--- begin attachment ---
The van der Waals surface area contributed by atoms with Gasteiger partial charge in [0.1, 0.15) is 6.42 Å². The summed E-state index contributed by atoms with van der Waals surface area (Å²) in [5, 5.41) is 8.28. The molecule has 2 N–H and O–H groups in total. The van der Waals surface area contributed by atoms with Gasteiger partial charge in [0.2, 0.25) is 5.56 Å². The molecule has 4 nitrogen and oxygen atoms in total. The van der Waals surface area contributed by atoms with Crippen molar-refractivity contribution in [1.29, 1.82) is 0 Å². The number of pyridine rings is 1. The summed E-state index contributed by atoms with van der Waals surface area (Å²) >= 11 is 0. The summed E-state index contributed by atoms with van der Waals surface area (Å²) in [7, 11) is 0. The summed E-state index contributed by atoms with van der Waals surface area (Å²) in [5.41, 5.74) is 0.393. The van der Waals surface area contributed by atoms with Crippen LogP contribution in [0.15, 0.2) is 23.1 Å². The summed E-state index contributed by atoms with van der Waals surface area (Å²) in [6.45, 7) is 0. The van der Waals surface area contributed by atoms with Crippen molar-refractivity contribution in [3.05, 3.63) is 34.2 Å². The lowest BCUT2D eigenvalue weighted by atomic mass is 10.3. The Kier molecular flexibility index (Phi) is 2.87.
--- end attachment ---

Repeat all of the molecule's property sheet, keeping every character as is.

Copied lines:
The van der Waals surface area contributed by atoms with Gasteiger partial charge in [0.1, 0.15) is 6.42 Å². The summed E-state index contributed by atoms with van der Waals surface area (Å²) in [5, 5.41) is 8.28. The molecule has 2 N–H and O–H groups in total. The van der Waals surface area contributed by atoms with Gasteiger partial charge in [0.2, 0.25) is 5.56 Å². The molecule has 4 nitrogen and oxygen atoms in total. The van der Waals surface area contributed by atoms with Crippen molar-refractivity contribution in [1.29, 1.82) is 0 Å². The number of pyridine rings is 1. The summed E-state index contributed by atoms with van der Waals surface area (Å²) >= 11 is 0. The summed E-state index contributed by atoms with van der Waals surface area (Å²) in [7, 11) is 0. The summed E-state index contributed by atoms with van der Waals surface area (Å²) in [5.41, 5.74) is 0.393. The van der Waals surface area contributed by atoms with Crippen LogP contribution in [0.15, 0.2) is 23.1 Å². The summed E-state index contributed by atoms with van der Waals surface area (Å²) in [6.45, 7) is 0. The van der Waals surface area contributed by atoms with Crippen molar-refractivity contribution in [3.05, 3.63) is 34.2 Å². The lowest BCUT2D eigenvalue weighted by atomic mass is 10.3. The Kier molecular flexibility index (Phi) is 2.87.